His Australian captors want to hit back at the invading Japanese and hatch a plan to use a battered Avro Anson aircraft as a makeshift bomber. They also have a P40 Tomahawk fighter but no pilot…or do they?

Story: Ferg Handley
Art: Morahin
Cover Art: Ian Kennedy

Commando No 4379


“No, Herr Hauptman, I have not been out in the sun too long. With my own eyes I saw it…it had six sides, as many guns as a pocket-battleship and moved like a great crab at about one hundred kilometres an hour. A tank? No, it wasn’t a tank. It was more like a monster…”
   And after that report from a badly-frightened radio operator came into Nazi HQ, a wave of fear swept the desert. What was the Thing that struck from the shadows like a prehistoric beast? Only four men knew…and they were all listed as dead!

Introduction by Calum Laird, Commando Editor

It’s strange, I remembered this story very clearly from 40-odd years ago yet it wasn’t until I read it again for its re-issue that it struck me that whoever came up with the idea for the A-Team had been beaten to the punch by decades. Not only do we have the mechanical wizards, we even have a cigar-smoking hero!
   At the age of 11, the creation of The Thing — the Desert Monster — fired my imagination so much that I tried to build a model of one myself. Of course I didn’t manage but that just made the heroes so much the better.
   So, I challenge you have a look at this one and tell me that Lars, Alf, Jack and Tex — created and given form by Messrs Skentleberry and Quesada — aren’t better that their modern counterparts. The A*-Team, that’s them!

Story: Skentleberry
Art: Quesada
Cover Art: Lopez Espi
First Published as No 298 (November 1967)

Commando No 4398


A truckload of Italians who wanted only one thing — to surrender. They’d had enough of the war, getting shot at by their own side as well as the British, and now they simply wanted out. They would surrender to anyone who would have them.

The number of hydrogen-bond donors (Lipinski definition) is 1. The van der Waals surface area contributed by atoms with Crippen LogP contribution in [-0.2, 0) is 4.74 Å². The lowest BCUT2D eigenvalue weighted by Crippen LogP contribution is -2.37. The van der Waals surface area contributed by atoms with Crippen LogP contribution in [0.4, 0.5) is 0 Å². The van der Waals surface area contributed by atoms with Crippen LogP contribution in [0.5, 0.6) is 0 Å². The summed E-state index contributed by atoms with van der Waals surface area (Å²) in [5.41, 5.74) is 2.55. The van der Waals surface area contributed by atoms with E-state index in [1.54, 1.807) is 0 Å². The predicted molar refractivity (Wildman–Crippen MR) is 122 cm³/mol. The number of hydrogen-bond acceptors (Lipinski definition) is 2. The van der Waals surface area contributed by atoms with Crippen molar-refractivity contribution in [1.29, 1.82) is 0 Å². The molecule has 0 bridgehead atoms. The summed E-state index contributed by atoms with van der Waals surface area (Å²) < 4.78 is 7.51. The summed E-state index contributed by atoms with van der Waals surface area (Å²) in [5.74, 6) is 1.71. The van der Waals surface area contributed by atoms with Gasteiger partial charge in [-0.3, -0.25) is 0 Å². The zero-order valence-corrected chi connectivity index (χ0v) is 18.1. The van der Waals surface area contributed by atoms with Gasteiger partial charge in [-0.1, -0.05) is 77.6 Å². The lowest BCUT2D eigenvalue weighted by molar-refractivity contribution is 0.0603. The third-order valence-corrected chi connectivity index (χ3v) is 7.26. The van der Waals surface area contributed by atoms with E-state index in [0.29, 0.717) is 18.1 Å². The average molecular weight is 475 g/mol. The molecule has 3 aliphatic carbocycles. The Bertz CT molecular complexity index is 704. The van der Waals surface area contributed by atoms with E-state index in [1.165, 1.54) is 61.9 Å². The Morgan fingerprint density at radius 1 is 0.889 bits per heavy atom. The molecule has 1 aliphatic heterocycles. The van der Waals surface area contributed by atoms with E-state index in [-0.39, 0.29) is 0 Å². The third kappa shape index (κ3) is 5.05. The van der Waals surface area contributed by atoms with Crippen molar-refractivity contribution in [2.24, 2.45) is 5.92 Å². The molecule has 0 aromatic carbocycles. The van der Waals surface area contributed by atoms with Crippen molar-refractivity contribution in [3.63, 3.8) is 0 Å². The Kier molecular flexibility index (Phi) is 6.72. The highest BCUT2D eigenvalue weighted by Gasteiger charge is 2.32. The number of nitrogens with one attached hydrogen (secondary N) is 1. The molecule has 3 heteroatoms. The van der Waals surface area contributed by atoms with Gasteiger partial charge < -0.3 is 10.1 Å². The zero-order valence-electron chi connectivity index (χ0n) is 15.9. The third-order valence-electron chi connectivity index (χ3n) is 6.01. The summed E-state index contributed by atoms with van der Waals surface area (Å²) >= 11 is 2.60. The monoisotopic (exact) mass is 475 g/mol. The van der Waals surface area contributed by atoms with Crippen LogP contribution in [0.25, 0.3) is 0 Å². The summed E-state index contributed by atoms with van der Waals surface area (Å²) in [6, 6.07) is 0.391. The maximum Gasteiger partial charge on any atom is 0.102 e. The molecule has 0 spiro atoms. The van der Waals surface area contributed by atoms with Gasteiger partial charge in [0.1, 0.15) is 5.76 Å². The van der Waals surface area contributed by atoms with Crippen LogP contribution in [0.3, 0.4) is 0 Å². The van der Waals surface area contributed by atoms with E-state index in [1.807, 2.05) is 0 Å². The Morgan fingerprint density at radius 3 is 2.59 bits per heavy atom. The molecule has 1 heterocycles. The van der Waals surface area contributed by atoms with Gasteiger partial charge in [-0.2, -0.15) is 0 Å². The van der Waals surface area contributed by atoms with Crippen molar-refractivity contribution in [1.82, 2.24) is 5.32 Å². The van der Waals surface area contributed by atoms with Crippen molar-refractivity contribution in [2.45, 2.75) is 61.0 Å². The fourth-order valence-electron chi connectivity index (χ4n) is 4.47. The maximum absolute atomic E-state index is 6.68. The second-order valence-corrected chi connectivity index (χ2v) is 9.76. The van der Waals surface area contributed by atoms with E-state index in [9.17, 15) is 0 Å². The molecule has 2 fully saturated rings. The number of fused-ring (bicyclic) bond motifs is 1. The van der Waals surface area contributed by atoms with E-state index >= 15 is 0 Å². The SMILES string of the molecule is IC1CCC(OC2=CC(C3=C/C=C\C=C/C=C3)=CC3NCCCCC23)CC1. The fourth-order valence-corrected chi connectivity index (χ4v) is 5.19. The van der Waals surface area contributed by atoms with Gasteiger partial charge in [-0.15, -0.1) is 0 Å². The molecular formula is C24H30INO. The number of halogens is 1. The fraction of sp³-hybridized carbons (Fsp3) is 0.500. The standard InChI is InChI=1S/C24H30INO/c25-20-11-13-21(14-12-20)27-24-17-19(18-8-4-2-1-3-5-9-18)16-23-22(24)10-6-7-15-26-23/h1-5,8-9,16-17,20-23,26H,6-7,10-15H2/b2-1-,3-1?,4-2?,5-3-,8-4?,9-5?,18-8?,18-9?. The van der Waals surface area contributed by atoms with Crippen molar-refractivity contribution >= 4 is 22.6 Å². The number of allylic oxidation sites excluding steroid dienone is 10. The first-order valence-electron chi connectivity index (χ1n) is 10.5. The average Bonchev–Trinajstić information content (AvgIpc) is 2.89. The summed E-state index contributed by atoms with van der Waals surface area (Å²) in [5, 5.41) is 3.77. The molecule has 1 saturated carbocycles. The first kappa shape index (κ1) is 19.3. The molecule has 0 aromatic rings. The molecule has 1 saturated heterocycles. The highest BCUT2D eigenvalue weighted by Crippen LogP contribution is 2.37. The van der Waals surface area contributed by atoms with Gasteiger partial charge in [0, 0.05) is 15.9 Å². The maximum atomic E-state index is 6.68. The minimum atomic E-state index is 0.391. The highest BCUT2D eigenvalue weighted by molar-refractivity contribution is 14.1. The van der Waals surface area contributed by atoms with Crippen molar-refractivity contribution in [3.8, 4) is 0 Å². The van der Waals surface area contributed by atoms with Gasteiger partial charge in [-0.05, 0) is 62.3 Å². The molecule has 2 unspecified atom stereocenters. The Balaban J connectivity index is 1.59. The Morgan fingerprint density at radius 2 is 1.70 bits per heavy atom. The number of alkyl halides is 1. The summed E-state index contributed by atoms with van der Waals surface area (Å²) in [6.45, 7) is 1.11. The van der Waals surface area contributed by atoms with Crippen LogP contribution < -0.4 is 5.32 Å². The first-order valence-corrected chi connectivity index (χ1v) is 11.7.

But what was that over there, glinting in the sun? A gold pocket-watch, and beside it and English pilot, staked out to die of thirst…

Introduction by Scott Montgomery, Commando Deputy Editor

Commando heroes have had their share of charms and mascots through the decades and, at first glance, this story seems to be about English pilot Ben Larrigan’s lucky gold pocket-watch and whether it’ll see him safely through the war.
   However, a truck-full of cowardly Italian soldiers, desperate to surrender, are the real stars ⎯ especially Gino Coppa, the hyperactive sergeant who refers to himself in the third person and unexpectedly bursts into song with his chums every now and then. He’s a marvellous creation, appearing in a memorable desert adventure.
   We’re lucky that the Commando vaults are full of such gems and I’m lucky to have had the chance to select and share this brilliant tale with you 30 years on.

Story: Cyril Walker
Art: Enriquez
Cover: Ian Kennedy

First Published as No 1528 (July 1981)

Monday 23 May 2011

More McLoughlin Magic